Is poker a real sport?
- The origins of modern-day poker are varied, with roots dating back 1,000 years to a 10th-century Chinese emperor's domino card game, a Persian card game called As Nas, and a 17th-century French card game called Poque that was brought to America by French settlers.
- Poker player Antonio Esfandiari won the largest prize in the history of the World Series of Poker in December of 2020, taking home more than $18 million.
- The first real-money poker game played online took place in 1998.
- In 2010, the International Mind Sports Association officially accepted poker as a 'mind sport' alongside other mind sports such as chess and bridge.
Poker is absolutely a sport. The Oxford Dictionary defines sport as 'an activity involving physical exertion and skill in which an individual or a team competes against another or others for entertainment (or prizes).' In poker, players challenge each other at the same table or against multiple tables online in a competition to determine who has a winning hand to win prize money, and they do so with mastery and physical finesse.
Yes, poker is a game—in the same sense that any activity involving cards and governed by a set of rules can be called a game—but it is also much more. Poker relies on skill, not luck. Players need to practice and hone their expertise over years of competition to be successful.
Also, poker tournaments at the professional level can last 8-10 hours. Poker players need to be physically and mentally tough to perform at their best. Many professional players run, swim and practice yoga to remain in shape. Poker also requires an intense amount of muscle control not to give away a 'good hand.' Players need to control their breathing, movements, heart rate, blink frequency, hands and arms while handling cards and chips, and even their voice inflection. Not doing so is a clear 'tell' that other players can pick up on, making it easy for them to defeat a player who is not in control of their physical faculties.
Finally, ESPN, which is known as 'the world's leading multinational, multimedia sports entertainment enterprise,' broadcasts the World Series of Poker, a move that places as much importance on poker as a sport as is placed on other traditionally recognized endeavors like football and basketball.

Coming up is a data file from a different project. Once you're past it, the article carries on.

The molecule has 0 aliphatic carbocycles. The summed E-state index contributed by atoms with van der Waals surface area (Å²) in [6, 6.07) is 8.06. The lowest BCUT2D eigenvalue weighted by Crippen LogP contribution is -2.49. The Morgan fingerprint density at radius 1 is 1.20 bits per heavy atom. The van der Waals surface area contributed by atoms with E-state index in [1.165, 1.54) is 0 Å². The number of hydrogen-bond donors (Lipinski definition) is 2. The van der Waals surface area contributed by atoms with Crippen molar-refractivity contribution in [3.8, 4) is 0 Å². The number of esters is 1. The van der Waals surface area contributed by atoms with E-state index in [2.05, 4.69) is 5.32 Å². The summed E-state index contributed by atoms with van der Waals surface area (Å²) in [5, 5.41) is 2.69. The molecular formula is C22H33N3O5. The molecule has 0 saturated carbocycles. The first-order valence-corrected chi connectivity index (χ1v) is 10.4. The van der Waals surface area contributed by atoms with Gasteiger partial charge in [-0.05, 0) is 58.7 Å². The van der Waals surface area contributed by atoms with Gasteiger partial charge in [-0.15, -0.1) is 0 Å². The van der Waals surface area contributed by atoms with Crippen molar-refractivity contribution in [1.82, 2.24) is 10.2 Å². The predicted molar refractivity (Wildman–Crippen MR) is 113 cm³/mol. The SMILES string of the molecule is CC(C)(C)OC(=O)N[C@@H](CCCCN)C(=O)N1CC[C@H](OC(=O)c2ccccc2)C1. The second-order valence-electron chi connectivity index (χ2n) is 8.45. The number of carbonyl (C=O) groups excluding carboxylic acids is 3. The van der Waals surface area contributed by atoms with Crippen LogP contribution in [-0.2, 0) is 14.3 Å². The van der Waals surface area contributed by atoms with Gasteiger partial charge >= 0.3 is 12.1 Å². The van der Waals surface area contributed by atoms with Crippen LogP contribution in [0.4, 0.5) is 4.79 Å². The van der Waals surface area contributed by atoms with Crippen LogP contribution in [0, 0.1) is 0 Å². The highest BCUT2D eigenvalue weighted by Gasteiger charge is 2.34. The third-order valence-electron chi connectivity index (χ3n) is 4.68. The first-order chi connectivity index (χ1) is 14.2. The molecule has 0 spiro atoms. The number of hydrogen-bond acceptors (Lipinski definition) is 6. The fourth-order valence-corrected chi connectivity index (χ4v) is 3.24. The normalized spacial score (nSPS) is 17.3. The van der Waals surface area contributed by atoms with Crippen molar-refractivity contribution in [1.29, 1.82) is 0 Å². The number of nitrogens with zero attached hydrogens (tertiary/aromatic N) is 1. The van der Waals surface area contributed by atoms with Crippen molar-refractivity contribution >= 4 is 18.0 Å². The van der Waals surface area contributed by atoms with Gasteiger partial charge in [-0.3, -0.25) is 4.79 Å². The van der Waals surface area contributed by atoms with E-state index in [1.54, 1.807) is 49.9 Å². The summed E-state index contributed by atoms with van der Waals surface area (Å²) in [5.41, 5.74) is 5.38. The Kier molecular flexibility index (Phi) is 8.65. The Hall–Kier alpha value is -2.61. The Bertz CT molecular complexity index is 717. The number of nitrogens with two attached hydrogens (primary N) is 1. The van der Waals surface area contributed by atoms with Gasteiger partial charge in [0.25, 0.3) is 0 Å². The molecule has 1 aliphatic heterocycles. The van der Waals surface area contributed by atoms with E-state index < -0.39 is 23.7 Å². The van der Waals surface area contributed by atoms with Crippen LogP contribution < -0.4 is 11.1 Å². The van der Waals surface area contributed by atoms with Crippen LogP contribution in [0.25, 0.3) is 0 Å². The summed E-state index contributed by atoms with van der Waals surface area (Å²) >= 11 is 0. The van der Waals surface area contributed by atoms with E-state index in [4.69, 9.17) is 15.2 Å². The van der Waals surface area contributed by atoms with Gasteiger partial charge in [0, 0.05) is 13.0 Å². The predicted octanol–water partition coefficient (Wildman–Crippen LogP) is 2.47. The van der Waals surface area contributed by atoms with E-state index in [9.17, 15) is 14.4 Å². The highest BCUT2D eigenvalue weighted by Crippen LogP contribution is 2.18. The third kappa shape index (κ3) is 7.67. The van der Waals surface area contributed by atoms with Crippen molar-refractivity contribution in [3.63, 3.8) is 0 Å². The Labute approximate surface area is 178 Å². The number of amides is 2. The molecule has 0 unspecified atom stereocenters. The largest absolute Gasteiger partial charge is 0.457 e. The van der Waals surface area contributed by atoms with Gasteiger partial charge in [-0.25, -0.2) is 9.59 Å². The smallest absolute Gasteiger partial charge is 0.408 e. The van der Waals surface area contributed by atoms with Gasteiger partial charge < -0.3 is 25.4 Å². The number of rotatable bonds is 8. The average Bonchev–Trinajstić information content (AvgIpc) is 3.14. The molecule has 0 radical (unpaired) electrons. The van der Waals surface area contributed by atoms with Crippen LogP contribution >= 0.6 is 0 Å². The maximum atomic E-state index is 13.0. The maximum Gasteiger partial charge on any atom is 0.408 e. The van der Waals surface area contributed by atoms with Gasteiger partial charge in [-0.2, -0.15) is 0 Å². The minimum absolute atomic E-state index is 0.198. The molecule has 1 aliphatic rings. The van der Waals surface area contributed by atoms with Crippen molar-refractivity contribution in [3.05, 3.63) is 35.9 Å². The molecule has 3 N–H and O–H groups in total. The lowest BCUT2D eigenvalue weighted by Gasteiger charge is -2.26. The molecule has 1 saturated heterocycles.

While watching an intense poker match may be something to marvel at, poker is absolutely not a sport. And just because it involves competition, poker does not automatically qualify as an athletic event.
Firstly, there is no physical exertion in poker. Even the sports that do not face any direct defense or competition require some form of athletic prowess. Sports like table tennis and golf may not appear to be very physically demanding, but they require a superb level of hand-eye coordination wholly unnecessary for a poker player. The only real physical movement in poker occurs when the player picks up or places down their chips.
Being a professional poker player certainly requires skill, but that is all. Playing a collegiate or professional sport requires grueling physical and mental conditioning, while sharpening a skill can only be done with repetition. Poker players do not need to spend hours in the gym to perfect their craft; they simply play more poker.
Poker is the only 'sport' where money is being gambled, a practice that is completely frowned upon in every other professional sport. Although players sign contracts in professional sports, they do not have the money essentially being waved in their faces throughout the entire competition.
Further, sports are so celebrated in society because, among other things, fans appreciate the passion that players hold for their team and the city that they play for. Poker fails to gain that traction with fans due to the obvious fact that the only goal of a poker game is to win money.